Education has a distinct culture that is different from the rest of the work world. Todd Finley (@finleyt) suggests that because of this, “every school has norms of which new faculty might be unaware. Therefore strong mentoring colleagues are critical. A good first meeting would involve discussing a fact sheet of 20 things that might not be obvious to rookies.” Transparency is key for keeping new teachers. A checklist should be made for less visible procedures so that there are no surprises for new teachers. Expectations should be made upfront and totally clear if new teachers are expected to meet them. Read More.
Richard Wells (@EduWells) indicates that first year teachers should not be made to bite off more than they can chew. He says: “Don’t add to the burden by giving new teachers a wide scope of courses or topics to get to grips with. Keep the initial focus on a narrower curriculum demand. Let them build confidence in a small amount before taking on the full job.” He also points out the double benefit of team-teaching: it relieves some of the pressure put on new teachers as well as provides a time-efficient source of professional development. Read More.
The Global Search for Education would like to thank our Top Global Teacher Bloggers for sharing their insightful perspectives.
Tom Bennett (@tombennett71), Joe Bower (@joe_bower), Susan Bowles (@FloridaKteacher), Lisa Currie (@RippleKindness), Vicki Davis (@coolcatteacher), Todd Finley (@finleyt), Pauline Hawkins (@PaulineDHawkins), Craig Kemp (@mrkempnz), Karen Lirenman (@KLirenman), Adam Steiner (@steineredtech), Silvia Tolisano (@langwitches) and Richard Wells (@EduWells) are The Global Search for Education 2014 Top 12 Global Teacher Bloggers. In Memoriam Joe Bower (@joe_bower).
Lead photo courtesy of Shutterstock.com
Join me and globally renowned thought leaders including Sir Michael Barber (UK), Dr. Michael Block (U.S.), Dr. Leon Botstein (U.S.), Professor Clay Christensen (U.S.), Dr. Linda Darling-Hammond (U.S.), Dr. MadhavChavan (India), Professor Michael Fullan (Canada), Professor Howard Gardner (U.S.), Professor Andy Hargreaves (U.S.), Professor Yvonne Hellman (The Netherlands), Professor Kristin Helstad (Norway), Jean Hendrickson (U.S.), Professor Rose Hipkins (New Zealand), Professor Cornelia Hoogland (Canada), Honourable Jeff Johnson (Canada), Mme. Chantal Kaufmann (Belgium), Dr. EijaKauppinen (Finland), State Secretary TapioKosunen (Finland), Professor Dominique Lafontaine (Belgium), Professor Hugh Lauder (UK), Lord Ken Macdonald (UK), Professor Geoff Masters (Australia), Professor Barry McGaw (Australia), Shiv Nadar (India), Professor R. Natarajan (India), Dr. Pak Tee Ng (Singapore), Dr. Denise Pope (US), Sridhar Rajagopalan (India), Dr. Diane Ravitch (U.S.), Richard Wilson Riley (U.S.), Sir Ken Robinson (UK), Professor Pasi Sahlberg (Finland), Professor Manabu Sato (Japan), Andreas Schleicher (PISA, OECD), Dr. Anthony Seldon (UK), Dr. David Shaffer (U.S.), Dr. Kirsten Sivesind (Norway), Chancellor Stephen Spahn (U.S.), Yves Theze (LyceeFrancais U.S.), Professor Charles Ungerleider (Canada), Professor Tony Wagner (U.S.), Sir David Watson (UK), Professor Dylan Wiliam (UK), Dr. Mark Wormald (UK), Professor Theo Wubbels (The Netherlands), Professor Michael Young (UK), and Professor Minxuan Zhang (China) as they explore the big picture education questions that all nations face today.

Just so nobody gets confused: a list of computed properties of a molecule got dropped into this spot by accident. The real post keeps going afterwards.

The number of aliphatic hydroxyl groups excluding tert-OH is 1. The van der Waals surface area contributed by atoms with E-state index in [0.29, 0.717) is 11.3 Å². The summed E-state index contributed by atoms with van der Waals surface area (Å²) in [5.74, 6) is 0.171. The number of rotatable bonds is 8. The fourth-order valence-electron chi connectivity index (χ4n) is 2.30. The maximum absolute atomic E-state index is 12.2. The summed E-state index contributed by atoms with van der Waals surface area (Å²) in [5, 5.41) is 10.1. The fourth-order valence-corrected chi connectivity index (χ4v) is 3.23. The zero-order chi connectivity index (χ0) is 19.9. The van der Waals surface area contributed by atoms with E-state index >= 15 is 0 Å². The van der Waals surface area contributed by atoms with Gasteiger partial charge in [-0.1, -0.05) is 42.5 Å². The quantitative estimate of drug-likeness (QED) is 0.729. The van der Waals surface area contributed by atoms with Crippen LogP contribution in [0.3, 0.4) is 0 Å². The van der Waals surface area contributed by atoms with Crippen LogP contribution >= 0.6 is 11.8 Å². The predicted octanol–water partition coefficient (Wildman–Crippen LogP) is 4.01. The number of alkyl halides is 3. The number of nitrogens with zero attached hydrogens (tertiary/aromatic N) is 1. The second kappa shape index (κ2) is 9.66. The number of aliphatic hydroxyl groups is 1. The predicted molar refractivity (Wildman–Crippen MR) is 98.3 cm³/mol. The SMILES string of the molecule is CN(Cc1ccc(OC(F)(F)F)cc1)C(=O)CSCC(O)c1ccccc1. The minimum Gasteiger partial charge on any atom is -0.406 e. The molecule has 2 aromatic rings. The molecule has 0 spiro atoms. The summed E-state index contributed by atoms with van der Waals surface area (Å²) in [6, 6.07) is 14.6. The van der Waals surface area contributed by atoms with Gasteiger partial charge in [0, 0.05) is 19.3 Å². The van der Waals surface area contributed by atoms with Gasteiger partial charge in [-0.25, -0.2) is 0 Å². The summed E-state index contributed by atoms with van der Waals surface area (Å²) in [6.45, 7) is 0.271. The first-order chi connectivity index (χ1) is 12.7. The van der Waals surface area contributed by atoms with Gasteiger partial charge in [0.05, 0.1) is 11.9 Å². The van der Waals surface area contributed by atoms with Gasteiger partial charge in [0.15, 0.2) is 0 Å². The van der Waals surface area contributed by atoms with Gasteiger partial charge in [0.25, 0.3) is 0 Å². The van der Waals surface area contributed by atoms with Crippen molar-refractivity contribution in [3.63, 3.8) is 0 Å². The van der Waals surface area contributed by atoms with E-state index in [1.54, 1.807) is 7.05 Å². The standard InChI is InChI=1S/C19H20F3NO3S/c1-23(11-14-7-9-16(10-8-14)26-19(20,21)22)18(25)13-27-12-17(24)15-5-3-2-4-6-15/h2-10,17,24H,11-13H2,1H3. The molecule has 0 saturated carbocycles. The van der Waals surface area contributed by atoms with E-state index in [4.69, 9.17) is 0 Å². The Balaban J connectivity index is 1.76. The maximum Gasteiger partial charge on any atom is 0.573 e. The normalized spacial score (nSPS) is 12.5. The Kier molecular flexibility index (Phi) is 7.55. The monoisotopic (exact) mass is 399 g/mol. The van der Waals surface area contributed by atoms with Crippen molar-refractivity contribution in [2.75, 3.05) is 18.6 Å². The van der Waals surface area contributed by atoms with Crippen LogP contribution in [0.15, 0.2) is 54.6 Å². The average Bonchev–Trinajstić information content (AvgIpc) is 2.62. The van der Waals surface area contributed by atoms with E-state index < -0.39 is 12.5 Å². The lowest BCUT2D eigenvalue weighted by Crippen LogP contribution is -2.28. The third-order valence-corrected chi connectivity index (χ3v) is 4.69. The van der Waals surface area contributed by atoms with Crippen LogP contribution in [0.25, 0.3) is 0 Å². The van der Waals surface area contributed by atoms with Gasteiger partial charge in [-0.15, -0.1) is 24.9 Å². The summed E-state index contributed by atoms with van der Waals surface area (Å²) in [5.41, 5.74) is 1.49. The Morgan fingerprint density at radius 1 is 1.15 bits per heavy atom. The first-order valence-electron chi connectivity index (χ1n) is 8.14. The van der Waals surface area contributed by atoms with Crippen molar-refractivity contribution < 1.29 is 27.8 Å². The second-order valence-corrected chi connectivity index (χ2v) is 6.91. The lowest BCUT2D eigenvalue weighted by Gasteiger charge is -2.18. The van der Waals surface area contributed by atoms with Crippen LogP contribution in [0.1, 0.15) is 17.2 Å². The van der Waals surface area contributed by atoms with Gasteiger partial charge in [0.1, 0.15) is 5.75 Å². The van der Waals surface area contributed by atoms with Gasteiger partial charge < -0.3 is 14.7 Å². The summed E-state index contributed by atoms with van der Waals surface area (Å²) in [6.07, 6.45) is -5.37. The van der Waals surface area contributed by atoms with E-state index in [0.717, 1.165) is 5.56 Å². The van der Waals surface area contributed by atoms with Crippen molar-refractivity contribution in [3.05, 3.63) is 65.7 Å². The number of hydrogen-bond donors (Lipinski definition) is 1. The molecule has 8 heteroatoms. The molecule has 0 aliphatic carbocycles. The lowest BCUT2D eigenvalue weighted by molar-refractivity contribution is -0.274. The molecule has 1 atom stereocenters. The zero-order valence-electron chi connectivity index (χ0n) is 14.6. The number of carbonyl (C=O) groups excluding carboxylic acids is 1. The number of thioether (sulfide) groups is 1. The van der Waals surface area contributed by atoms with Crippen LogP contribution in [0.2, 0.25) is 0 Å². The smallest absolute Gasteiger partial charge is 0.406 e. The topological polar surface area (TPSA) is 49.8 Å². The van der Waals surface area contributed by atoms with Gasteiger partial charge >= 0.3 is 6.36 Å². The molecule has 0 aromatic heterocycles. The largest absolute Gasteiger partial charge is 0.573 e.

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C. M. Rubin is the author of two widely read online series for which she received a 2011 Upton Sinclair award, “The Global Search for Education” and “How Will We Read?” She is also the author of three bestselling books, including The Real Alice in Wonderland, is the publisher of CMRubinWorld, and is a Disruptor Foundation Fellow.
Follow C. M. Rubin on Twitter: www.twitter.com/@cmrubinworld